Last week I suggested we would be done harvesting onions, the last crop–till the dreaded frost pick–that is time sensitive. Indeed, we did get done, and onions are great this year. We have already seeded some of the vacant spaces in late fall greens and I should get more done tonight(Thurs.). This is sorely needed because with summer heat greens bolt and/or go bitter easily, making them unusable for our beloved salad mix.
Also on our list of current jobs is seed saving. I get my Kingston Market customers to help me with tomato seed saving by bringing me back a bit of the seedy juice from selected tomatoes. Lettuce, mustard, arugula, kale seed are already inside and bean seeds will be gathered soon.
It has been very dry of late and I trepidatiously ask for rain. Rain at this time of the year is often associated with hurricane systems and these powerful storms pull arctic cold air behind them when they leave, giving us our first fall frosts. Also, the humidity we have had the last few days predictably started the late blight on the tomatoes and rain would make it spread faster. Either way, we’ve seen the best of the tomato season.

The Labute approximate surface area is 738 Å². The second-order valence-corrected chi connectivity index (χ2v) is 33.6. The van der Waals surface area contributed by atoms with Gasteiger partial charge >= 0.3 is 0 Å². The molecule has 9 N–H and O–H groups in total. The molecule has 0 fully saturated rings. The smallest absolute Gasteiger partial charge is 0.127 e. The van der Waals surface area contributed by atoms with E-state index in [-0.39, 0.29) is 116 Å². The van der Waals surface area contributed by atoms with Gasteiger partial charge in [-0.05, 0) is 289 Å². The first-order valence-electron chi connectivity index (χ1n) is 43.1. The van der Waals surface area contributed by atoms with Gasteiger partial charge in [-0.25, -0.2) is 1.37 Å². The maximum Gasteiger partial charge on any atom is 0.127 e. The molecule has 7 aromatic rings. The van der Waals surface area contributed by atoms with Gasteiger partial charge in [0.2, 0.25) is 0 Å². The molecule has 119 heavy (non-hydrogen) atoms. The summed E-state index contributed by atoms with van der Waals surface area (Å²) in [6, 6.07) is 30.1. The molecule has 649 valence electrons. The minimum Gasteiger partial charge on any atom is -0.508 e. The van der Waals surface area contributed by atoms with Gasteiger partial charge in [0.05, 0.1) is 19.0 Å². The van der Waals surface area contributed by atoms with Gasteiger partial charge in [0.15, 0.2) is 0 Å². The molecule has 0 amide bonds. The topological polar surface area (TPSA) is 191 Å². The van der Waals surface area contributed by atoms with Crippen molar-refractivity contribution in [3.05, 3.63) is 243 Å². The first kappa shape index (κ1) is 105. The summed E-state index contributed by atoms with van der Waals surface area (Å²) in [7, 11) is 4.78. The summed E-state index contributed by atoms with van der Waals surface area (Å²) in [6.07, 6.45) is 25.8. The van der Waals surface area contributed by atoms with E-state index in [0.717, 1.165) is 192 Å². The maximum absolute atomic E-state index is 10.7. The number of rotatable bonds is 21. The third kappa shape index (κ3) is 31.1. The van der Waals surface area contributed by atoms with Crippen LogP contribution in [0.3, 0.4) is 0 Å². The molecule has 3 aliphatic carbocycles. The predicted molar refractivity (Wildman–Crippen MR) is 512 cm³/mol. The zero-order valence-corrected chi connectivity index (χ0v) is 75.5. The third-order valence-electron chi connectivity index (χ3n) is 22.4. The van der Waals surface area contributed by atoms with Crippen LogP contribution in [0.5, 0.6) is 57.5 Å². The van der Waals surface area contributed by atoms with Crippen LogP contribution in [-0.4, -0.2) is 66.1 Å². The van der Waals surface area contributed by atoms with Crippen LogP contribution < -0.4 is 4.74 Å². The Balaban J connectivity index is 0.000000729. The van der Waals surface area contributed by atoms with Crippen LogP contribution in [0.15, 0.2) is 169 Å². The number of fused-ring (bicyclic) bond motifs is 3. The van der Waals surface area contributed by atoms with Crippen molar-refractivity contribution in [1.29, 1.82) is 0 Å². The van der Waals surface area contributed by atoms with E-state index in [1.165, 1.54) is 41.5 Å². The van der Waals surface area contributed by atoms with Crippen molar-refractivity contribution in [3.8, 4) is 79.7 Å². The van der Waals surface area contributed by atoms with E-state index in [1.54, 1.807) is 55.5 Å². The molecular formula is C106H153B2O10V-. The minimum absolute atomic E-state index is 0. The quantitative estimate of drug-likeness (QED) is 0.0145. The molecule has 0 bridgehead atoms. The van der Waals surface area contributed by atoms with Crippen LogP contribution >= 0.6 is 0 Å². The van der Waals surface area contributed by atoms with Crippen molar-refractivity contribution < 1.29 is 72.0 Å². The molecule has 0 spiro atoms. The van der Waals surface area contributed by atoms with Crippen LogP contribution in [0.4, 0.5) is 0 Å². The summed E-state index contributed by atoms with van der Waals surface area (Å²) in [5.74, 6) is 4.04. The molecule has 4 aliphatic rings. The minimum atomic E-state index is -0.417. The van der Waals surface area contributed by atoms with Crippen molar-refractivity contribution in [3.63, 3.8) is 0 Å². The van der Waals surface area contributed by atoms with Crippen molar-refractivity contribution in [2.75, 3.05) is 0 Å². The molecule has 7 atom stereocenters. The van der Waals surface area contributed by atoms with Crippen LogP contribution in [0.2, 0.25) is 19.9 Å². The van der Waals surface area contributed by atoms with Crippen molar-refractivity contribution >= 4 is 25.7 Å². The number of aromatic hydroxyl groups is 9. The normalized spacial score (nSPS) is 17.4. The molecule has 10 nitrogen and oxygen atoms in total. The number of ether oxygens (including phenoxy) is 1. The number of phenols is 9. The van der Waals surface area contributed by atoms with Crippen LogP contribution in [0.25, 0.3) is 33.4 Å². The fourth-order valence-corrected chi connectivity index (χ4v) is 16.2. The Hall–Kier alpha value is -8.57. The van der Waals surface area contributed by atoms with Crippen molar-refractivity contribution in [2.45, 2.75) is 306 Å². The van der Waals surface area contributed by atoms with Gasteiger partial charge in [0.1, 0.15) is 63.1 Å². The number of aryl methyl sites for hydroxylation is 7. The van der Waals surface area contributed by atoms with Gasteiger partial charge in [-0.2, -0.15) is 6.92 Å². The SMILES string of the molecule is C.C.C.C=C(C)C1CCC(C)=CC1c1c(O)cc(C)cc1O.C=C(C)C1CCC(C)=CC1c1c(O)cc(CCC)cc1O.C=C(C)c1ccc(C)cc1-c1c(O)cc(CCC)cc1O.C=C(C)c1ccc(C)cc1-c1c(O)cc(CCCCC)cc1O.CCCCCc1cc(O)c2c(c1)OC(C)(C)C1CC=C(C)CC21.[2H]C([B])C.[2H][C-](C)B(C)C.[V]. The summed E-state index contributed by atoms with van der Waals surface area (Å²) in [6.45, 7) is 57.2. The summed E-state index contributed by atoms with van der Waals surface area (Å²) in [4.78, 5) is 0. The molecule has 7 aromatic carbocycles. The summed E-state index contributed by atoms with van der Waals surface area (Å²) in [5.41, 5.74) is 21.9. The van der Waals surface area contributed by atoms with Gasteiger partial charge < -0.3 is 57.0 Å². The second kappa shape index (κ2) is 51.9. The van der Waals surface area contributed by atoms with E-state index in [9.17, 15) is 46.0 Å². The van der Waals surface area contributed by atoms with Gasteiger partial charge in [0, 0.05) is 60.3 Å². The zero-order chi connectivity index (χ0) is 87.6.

Your boxes have a rare treat: fruit. I was able to pick at a friend’s place; also a certified organic farm. Add fennel to your apples and google apple fennel soup. If you have a large box you have a large cabbage–first of the winter storage ones–or a half of one that was so big I wouldn’t have been able to close the lid if left whole. So apple with cabbage could make a nice coleslaw too, especially with the carrots.
The bag of garlic shows you what I’m up against in terms of quality. These are seconds and should still be servicable at least till end Oct. But they can’t be braided and won’t store into next spring.
That’s all for now, I’m off to market. Till next week, Titia